For example, I could fly home to the USA today with my US passport on a direct Cathay Pacific flight and then return here as a Hong Kong resident, but I’d be tested for Covid-19 on arrival at Hong Kong airport in a process that takes, currently, between 3 and 24 hours (late arrivals are sent to a single government-contracted hotel to await their test results) and, presuming I test negative, would then be confined to my home for 14 days with a tracking app and wristband, subject to a massive fine if I leave the geofence around my apartment. (If you’re positive, it’s an ambulance straight to the hospital.) And our quarantine is not just that you can’t leave the building - it’s that you can’t leave your room or flat at all, so no pool or gym or mailroom to pick up any package that can’t be brought to your door. A hassle for a local, a nightmare for a tourist.

This would be highly annoying, but local labour law says people quarantined are still paid their normal wages as if they were on sick leave and every grocery store and restaurant delivers. I’d be very bored but ultimately fine, because I have a house and speak the language and have friends here who I can rely on for support.

Furthermore, the story for who is allowed into jurisdictions near us like the Mainland of China, Macau and Taiwan is different; the Mainland is not letting in visa-holding non-citizen residents but we are, for example. This might change in the coming weeks; no one knows.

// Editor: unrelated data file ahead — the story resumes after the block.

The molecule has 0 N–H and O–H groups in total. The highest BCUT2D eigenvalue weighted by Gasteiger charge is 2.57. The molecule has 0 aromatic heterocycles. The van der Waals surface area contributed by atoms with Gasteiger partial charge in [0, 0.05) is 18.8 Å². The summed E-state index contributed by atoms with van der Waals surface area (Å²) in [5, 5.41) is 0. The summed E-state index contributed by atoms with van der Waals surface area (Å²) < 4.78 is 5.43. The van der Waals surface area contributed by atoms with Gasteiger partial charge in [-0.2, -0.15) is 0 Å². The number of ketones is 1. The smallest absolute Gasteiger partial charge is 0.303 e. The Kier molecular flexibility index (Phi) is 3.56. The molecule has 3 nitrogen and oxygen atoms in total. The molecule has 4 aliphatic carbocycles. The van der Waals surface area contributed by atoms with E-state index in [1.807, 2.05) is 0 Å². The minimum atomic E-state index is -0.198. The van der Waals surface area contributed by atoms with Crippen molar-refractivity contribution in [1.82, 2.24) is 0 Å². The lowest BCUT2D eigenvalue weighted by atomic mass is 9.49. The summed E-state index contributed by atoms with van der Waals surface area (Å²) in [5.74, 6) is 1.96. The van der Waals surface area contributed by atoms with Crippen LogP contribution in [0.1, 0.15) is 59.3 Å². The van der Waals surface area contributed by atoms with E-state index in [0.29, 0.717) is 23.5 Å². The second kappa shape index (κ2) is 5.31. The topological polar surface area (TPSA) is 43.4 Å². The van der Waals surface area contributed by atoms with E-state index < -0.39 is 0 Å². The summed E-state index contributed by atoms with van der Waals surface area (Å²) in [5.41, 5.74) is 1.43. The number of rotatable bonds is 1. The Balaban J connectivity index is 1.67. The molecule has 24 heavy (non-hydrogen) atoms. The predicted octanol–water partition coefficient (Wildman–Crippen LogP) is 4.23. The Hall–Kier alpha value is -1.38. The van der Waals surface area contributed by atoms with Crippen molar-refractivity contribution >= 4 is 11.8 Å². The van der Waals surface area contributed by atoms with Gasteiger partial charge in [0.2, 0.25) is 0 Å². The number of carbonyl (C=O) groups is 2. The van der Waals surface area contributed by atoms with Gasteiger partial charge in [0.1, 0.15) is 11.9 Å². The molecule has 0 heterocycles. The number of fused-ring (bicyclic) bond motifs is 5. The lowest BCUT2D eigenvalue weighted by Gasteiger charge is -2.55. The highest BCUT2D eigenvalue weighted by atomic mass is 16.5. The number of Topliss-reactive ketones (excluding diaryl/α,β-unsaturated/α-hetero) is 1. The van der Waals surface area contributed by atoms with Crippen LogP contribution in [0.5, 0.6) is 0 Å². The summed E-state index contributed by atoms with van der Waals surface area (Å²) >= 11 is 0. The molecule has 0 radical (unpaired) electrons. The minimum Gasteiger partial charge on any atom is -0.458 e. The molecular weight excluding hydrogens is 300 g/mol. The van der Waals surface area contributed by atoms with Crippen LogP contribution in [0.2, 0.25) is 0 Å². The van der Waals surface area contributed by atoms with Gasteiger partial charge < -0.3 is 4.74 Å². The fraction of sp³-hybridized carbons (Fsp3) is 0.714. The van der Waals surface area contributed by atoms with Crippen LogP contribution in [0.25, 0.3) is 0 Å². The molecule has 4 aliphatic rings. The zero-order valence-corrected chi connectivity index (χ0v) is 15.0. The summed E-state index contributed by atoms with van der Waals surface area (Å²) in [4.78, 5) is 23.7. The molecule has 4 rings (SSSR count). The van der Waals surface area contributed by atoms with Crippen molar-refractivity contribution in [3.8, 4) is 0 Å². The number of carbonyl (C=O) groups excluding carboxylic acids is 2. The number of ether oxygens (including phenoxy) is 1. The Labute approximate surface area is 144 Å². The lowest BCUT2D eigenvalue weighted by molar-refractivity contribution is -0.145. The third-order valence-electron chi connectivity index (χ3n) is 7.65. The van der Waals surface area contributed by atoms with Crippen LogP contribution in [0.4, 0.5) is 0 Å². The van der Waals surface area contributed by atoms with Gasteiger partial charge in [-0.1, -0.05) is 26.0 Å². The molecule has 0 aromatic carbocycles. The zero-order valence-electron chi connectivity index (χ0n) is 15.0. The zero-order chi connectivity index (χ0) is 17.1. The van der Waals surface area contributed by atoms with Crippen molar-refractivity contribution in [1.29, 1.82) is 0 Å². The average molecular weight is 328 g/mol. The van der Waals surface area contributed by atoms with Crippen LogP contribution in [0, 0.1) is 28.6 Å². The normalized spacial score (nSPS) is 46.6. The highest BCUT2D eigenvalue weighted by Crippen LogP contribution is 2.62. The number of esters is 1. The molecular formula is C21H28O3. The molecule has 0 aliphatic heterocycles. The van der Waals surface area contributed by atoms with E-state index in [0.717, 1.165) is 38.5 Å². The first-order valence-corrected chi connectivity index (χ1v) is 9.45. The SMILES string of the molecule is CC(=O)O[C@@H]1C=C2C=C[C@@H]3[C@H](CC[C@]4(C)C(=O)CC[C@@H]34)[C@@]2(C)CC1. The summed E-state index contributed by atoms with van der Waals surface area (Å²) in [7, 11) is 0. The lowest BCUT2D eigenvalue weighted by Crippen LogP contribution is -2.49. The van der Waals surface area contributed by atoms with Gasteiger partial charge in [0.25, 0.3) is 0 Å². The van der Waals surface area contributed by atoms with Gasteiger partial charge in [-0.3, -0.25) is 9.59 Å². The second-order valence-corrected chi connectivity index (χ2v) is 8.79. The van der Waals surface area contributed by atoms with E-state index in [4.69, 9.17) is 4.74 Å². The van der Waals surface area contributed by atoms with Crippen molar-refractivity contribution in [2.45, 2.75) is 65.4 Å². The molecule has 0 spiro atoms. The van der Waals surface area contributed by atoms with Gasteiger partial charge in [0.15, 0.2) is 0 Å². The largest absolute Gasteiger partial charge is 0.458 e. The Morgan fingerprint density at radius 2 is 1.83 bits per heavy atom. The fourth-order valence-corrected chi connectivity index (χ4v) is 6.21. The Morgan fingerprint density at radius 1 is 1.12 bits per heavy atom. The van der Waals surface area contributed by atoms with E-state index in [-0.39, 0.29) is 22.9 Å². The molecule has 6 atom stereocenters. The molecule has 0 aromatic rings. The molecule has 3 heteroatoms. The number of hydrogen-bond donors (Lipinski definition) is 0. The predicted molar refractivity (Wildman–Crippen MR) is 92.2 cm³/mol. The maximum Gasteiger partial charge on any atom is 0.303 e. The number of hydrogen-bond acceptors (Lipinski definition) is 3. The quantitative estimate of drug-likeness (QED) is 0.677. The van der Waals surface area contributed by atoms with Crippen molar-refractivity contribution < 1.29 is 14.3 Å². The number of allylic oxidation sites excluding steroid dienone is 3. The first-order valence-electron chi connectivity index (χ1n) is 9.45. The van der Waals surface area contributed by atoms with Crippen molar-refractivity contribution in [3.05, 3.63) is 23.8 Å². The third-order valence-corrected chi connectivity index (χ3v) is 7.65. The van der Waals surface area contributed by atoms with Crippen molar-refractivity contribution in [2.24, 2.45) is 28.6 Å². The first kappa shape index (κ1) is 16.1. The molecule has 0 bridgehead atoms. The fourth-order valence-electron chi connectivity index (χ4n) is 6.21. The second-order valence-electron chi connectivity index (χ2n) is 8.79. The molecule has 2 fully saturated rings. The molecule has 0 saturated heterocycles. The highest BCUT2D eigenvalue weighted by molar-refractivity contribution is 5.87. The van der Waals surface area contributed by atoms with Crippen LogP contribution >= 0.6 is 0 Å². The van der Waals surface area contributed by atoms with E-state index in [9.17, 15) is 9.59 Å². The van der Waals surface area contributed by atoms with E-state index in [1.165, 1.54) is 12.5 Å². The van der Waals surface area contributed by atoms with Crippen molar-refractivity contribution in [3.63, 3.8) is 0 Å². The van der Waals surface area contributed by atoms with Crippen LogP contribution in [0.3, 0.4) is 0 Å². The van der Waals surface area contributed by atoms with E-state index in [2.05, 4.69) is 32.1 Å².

So I say don’t think about travel as a whole. Instead look at your destination’s official/public media to get a handle on local incremental changes/loosening of arrival procedures. For example, this week in the news, there has been talk that we may let the 20,000 Hong Kong resident children who actually reside on the Mainland in Shenzhen who commute here for school every day come back for half-day lessons starting in June. We may be allowed to travel to Taiwan and Macau without a quarantine period on our return or when we arrive there. We may mutually recognise quarantine documentation from a place where you have just finished 14 days in quarantine as good enough.

Steps like these will come before we just allow in anyone who wants to come here. That’s what to look out for more than media reports in your own country about whether international travel is “back” or whether airlines are flying as much.
posted by mdonley at 11:28 AM on May 5, 2020 [13 favorites]